An OEM Designer’s Cost Dilemma
Driven by business and time to market needs, Original Equipment Manufacturers (OEMs) must also meet the performance targets of the product they are designing. Starting from the concept phase, OEMs must ensure the product fulfills customer and market requirements. Often, the designer places very little, if any, emphasis on the product’s component selection, fabrication or ease of assembly. Consequently, the company resolves issues of poor manufacturability only after the product is designed – significantly reducing opportunities for cost savings.
Integrate Manufacturability and Supply Chain Concepts Early
Based on our industry experience, integrating Design for Manufacture and Assembly (DFMA) concepts early into the design cycle, or Early Involvement of DFMA (EI-DFMA) can lead to significantly higher cost savings – between 25% and 40% at the component level. DFM analysis also identifies cost avoidance opportunities.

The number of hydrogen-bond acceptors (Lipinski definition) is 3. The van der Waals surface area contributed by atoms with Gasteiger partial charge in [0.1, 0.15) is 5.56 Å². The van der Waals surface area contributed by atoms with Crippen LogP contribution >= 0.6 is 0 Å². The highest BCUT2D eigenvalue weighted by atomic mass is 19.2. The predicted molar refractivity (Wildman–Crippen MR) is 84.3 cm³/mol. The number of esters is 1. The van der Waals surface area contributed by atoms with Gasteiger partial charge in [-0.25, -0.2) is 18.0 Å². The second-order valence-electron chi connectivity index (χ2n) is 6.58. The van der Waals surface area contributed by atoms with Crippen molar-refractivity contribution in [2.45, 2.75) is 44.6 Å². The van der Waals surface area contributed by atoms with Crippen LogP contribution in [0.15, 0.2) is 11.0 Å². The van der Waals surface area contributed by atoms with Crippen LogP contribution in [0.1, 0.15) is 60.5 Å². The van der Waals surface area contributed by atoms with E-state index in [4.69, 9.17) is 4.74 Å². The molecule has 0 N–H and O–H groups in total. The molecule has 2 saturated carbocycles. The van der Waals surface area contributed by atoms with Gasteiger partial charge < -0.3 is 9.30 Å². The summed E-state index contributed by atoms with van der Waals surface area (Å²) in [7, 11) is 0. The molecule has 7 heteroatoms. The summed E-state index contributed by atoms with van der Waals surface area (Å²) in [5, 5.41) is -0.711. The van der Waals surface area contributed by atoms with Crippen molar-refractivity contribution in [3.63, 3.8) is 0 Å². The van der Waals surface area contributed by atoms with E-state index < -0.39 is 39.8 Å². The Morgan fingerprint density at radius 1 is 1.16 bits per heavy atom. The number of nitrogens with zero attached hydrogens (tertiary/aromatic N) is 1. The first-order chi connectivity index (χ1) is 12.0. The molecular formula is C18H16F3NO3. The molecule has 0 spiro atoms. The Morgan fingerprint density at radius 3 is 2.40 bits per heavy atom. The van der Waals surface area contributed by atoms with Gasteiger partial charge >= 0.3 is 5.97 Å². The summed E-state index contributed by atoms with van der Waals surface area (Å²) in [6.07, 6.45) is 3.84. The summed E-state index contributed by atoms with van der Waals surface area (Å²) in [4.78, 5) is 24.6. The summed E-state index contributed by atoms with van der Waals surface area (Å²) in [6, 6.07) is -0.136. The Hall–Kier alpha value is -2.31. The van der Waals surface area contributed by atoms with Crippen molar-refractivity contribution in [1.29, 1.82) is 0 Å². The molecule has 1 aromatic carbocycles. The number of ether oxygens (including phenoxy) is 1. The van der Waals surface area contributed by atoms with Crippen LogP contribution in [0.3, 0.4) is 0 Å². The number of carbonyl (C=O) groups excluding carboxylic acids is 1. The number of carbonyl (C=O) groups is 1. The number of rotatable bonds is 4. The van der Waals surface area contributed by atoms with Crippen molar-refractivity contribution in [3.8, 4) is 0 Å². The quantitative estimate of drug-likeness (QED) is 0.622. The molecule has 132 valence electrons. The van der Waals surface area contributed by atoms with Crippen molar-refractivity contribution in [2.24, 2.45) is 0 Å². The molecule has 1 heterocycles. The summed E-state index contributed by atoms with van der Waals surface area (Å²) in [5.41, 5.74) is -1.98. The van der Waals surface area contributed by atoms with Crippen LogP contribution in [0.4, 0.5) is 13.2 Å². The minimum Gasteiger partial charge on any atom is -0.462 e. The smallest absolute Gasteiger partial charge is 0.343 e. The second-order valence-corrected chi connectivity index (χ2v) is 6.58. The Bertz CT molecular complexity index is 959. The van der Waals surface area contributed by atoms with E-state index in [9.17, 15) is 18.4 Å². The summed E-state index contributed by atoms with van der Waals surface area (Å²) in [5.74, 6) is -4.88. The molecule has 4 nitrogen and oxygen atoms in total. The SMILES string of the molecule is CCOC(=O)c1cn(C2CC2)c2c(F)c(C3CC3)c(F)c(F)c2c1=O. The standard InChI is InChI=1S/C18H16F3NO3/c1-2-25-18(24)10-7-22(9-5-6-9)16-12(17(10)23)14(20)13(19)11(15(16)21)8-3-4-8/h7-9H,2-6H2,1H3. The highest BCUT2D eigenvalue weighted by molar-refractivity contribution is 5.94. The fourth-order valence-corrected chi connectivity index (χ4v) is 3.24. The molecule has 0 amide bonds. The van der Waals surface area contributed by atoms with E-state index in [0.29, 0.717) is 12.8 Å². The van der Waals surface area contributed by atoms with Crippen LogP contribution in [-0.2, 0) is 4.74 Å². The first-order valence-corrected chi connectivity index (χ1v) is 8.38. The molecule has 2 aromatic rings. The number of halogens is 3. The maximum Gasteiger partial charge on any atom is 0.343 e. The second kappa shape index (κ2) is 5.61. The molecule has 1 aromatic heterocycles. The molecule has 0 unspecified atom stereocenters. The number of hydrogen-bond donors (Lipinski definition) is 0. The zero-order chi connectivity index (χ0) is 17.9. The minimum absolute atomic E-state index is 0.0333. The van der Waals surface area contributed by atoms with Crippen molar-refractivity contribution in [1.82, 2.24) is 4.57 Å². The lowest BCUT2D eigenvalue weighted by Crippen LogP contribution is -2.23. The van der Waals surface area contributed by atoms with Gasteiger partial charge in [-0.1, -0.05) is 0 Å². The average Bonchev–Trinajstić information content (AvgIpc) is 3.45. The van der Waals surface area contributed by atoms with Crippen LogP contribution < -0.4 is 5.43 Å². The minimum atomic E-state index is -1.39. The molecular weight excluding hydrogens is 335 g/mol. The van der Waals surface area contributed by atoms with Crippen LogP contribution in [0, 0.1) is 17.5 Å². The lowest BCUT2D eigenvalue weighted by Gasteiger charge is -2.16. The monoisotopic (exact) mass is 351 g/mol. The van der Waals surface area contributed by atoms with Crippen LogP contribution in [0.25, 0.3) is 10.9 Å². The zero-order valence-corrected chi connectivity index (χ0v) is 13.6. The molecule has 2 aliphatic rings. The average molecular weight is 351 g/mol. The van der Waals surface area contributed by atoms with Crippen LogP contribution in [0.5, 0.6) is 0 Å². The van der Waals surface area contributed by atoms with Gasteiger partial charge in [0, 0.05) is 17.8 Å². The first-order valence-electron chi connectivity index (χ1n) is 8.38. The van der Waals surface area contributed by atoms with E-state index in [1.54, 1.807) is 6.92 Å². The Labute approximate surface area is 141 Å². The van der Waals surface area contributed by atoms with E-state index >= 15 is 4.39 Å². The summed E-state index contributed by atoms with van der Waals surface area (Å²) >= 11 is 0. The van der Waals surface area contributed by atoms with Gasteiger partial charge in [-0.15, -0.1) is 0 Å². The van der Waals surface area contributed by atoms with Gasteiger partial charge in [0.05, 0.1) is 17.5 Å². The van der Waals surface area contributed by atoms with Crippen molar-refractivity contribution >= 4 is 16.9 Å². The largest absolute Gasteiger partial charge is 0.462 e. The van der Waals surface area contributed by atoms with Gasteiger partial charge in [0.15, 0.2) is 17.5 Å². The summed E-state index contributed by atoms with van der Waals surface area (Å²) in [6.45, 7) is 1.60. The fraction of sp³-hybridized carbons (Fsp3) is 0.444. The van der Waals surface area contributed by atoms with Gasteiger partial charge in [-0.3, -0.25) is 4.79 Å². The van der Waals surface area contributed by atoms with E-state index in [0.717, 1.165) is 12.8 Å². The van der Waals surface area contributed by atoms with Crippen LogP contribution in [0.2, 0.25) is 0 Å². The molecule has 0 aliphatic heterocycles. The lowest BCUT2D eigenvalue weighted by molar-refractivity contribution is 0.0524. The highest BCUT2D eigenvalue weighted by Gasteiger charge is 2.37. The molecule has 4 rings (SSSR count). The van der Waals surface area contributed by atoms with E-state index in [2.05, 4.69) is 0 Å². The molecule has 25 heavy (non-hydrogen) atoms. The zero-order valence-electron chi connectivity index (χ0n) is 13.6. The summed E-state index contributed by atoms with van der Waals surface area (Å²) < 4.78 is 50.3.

To meet time to market requirements, initiate EI-DFMA with your manufacturing partner to incorporate cost savings ideas during the first design iteration. While the preliminary design may be rough and incomplete, it is a good basis for concept reviews so you can build management support for full scale development. Once approved, OEM engineers should ensure the product meets functionality and cost targets in its first design cycle, without the option of additional design re-spins. The chances of meeting cost goals early on are much greater if the OEM initiates EI-DFMA with the manufacturing partner. Together, they can define product, material, fabrication, assembly processes and “what-if” scenarios on cost trade-offs versus feature, function, form and appearance. The manufacturer can then provide options for cost reduction and product manufacturability features that optimize design choices.